A study conducted at the University of Campinas (UNICAMP) in the state of São Paulo, Brazil, shows that compounds produced by gut microbiota (bacteria and other microorganisms) during fermentation of insoluble fiber from dietary plant matter do not affect the ability of the novel coronavirus SARS-CoV-2 to enter and replicate in cells lining the intestines. However, while in vitro treatment of cells with these molecules did not significantly influence local tissue infection, it reduced the expression of a gene that plays a key role in viral cell entry and a cytokine receptor that favors inflammation.
An article reporting the findings is published in the journal Gut Microbes.
Up to 50% of COVID-19 patients experience gastrointestinal symptoms such as diarrhea, vomiting, and abdominal pain. Such symptoms are detected in 17.6% of severe cases. They are partly associated with viral entry into intestinal cells resulting in alterations to their normal functions. In addition, recent studies point to major changes in patients’ gut microbiota, including a decrease in levels of bacteria that secrete short-chain fatty acids (SCFAs) by fermenting dietary fiber. SCFAs are important to colon health and maintenance of intestinal barrier integrity.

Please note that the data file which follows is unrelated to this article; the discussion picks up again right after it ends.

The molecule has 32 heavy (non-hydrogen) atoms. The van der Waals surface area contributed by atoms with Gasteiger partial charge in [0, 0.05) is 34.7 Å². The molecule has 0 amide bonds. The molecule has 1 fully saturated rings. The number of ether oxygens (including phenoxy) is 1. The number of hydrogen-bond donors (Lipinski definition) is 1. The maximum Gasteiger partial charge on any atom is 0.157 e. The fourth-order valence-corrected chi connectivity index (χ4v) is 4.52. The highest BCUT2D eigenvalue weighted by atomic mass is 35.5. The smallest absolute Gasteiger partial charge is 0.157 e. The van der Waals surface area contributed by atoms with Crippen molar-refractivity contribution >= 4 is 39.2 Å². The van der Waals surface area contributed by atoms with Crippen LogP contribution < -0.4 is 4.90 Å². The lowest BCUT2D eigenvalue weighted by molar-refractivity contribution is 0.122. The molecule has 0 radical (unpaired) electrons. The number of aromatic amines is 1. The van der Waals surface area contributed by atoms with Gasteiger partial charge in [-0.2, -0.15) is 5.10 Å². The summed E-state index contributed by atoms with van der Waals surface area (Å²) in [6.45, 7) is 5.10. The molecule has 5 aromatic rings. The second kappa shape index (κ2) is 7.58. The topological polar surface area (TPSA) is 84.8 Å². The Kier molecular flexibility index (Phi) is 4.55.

The researchers decided to confirm whether SFCAs directly affected the infection of intestinal cells by SARS-CoV-2. Previous studies had suggested alterations in gut microbiota and its products could modify an infected subject’s immune response.
Read more at Fundação de Amparo à Pesquisa do Estado de São Paulo